Re: Problems with NSolve

*To*: mathgroup at smc.vnet.net*Subject*: [mg88214] Re: Problems with NSolve*From*: "Kshitij Wagh" <kgwagh at gmail.com>*Date*: Mon, 28 Apr 2008 04:41:01 -0400 (EDT)*References*: <fuumfl$8dr$1@smc.vnet.net> <48131E36.1090106@gmail.com>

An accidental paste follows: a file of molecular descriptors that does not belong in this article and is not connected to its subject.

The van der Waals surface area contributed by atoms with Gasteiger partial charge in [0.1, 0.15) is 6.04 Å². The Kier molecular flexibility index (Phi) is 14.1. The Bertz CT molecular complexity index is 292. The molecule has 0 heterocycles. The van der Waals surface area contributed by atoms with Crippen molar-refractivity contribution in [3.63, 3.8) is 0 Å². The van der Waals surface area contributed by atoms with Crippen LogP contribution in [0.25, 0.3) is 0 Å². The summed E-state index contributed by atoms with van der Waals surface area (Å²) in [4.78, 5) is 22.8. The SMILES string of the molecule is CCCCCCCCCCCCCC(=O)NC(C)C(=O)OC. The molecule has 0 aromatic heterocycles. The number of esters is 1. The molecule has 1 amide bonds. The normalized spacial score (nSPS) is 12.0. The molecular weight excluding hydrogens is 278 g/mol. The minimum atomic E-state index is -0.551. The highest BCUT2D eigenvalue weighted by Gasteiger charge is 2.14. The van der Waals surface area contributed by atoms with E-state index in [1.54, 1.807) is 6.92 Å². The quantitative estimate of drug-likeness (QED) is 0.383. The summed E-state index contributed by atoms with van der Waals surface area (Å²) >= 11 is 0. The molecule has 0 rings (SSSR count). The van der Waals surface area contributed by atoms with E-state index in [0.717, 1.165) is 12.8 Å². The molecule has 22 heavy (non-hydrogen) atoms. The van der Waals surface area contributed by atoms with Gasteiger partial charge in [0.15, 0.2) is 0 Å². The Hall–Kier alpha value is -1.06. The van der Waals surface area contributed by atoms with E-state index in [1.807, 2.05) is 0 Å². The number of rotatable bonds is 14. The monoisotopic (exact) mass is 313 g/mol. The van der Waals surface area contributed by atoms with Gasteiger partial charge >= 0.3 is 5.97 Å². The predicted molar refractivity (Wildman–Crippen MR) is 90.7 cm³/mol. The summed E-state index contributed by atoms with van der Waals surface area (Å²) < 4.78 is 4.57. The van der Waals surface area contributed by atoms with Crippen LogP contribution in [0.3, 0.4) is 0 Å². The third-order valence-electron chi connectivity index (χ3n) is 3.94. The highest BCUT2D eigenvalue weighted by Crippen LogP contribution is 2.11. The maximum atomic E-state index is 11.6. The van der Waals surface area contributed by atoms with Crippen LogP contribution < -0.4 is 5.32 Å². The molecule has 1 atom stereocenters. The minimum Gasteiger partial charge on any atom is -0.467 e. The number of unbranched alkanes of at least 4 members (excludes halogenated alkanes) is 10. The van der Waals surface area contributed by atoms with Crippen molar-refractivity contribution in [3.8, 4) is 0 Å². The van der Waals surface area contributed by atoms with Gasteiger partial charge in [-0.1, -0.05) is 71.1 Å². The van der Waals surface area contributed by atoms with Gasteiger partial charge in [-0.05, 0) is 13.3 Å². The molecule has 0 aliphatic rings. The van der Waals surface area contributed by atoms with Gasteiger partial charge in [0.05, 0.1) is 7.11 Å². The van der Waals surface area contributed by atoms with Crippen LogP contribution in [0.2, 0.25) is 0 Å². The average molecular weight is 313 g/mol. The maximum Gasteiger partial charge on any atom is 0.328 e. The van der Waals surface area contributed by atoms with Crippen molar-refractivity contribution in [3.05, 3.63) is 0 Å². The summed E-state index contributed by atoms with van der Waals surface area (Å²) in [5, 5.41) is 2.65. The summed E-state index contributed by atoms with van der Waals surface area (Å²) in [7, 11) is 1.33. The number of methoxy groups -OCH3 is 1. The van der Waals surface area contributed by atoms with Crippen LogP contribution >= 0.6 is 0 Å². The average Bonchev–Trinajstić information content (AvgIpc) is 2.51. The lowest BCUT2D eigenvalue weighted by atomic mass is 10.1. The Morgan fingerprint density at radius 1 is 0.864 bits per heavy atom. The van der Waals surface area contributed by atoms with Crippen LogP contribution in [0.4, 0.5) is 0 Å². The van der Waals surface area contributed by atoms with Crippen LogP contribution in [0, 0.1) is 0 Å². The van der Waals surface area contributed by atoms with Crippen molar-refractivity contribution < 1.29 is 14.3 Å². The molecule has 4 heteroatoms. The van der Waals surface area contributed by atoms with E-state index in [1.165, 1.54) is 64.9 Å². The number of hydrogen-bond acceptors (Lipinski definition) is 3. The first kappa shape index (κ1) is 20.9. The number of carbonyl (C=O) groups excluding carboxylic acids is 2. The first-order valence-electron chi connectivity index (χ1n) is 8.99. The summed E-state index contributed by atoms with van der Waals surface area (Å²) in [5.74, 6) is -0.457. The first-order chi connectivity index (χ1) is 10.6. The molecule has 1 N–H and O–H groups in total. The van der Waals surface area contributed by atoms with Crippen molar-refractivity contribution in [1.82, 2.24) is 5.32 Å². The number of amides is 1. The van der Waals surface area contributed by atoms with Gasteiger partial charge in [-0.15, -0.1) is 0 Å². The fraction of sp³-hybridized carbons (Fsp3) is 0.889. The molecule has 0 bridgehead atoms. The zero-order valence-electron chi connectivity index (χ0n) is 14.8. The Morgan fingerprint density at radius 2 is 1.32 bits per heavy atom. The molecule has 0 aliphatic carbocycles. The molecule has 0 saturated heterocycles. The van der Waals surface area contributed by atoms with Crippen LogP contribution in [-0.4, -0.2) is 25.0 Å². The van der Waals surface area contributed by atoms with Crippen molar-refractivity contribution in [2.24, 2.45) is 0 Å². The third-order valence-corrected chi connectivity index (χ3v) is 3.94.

Hi Sorry for the "fuzziness" :) chpoly was found by using Det[A - x*IdentityMatrix[dim]] (where A is a matrix function of u with \alpha etc. being some random parameters). \Alpha etc are random real numbers between -1 and 1 with working precision 30. Also please find attached a notebook of a working sample. [contact the sender to get this attachment - moderator] So I think the problem seems here, that instead of getting polynomials, I am getting rational functions. The thread Carl sent mentions some alternatives - I will try them out. Thanks, Kshitij On Sat, Apr 26, 2008 at 8:21 AM, Jean-Marc Gulliet < jeanmarc.gulliet at gmail.com> wrote: > kgwagh at gmail.com wrote: > >> Hi all >> >> I am trying to find the number of eigenvalue crossings for a matrix as >> a function of the parameter 'u', on which the elements of the >> (symmetric) matrix depend on linearly. The matrix elements also >> involve randomly chosen constants. The plan is to find the >> distribution of the crossings of these type of matrices as I scan over >> the random numbers. >> >> So far I have been using the following : >> >> NSolve[{chpoly[u, dim, \[Alpha], \[Gamma], \[Epsilon], x] == 0, >> D[chpoly[u, dim, \[Alpha], \[Gamma], \[Epsilon], x], x] == 0}, {x, >> u}, WorkingPrecision -> prec] >> >> where chpoly is the characteristic polynomial of the matrix (with the >> eigenvalue variable being x) and \alpha, \gamma and \epsilon are >> constant parameter arrays of random numbers. For a double (or higher) >> degeneracy of the eigenvalues both the characteristic equation and its >> derivative should be zero. This approach has worked successfully only >> upto 12*12 matrices (where one such computation takes 40 secs on my >> laptop). For 13*13 my laptop takes 4000 sec. This seems to be somewhat >> surprising, because these polynomials are of the order 'n' (where n >> is dimension of the matrix) in both u and x - and n=13 does not sound >> very computationally unreasonable. So I was wondering if there was a >> faster approach I could take. >> >> Also, the problem essentially entails me to know the number (not the >> values) of the real solutions to this system of polynomials. >> CountRoots seemed ideal but it does not work for more than one >> equation. So is there any alternative along this route? >> >> Any other alternatives are also welcome. >> Thanks, >> Kshitij. >> >> > Could you post, please, a *fully working* example of what you are doing? It > is really hard to optimize fuzzy functions (fuzzy not as in fuzzy logic but > as in fuzzy definitions or concepts :-) > > Regards, > -- Jean-Marc > >

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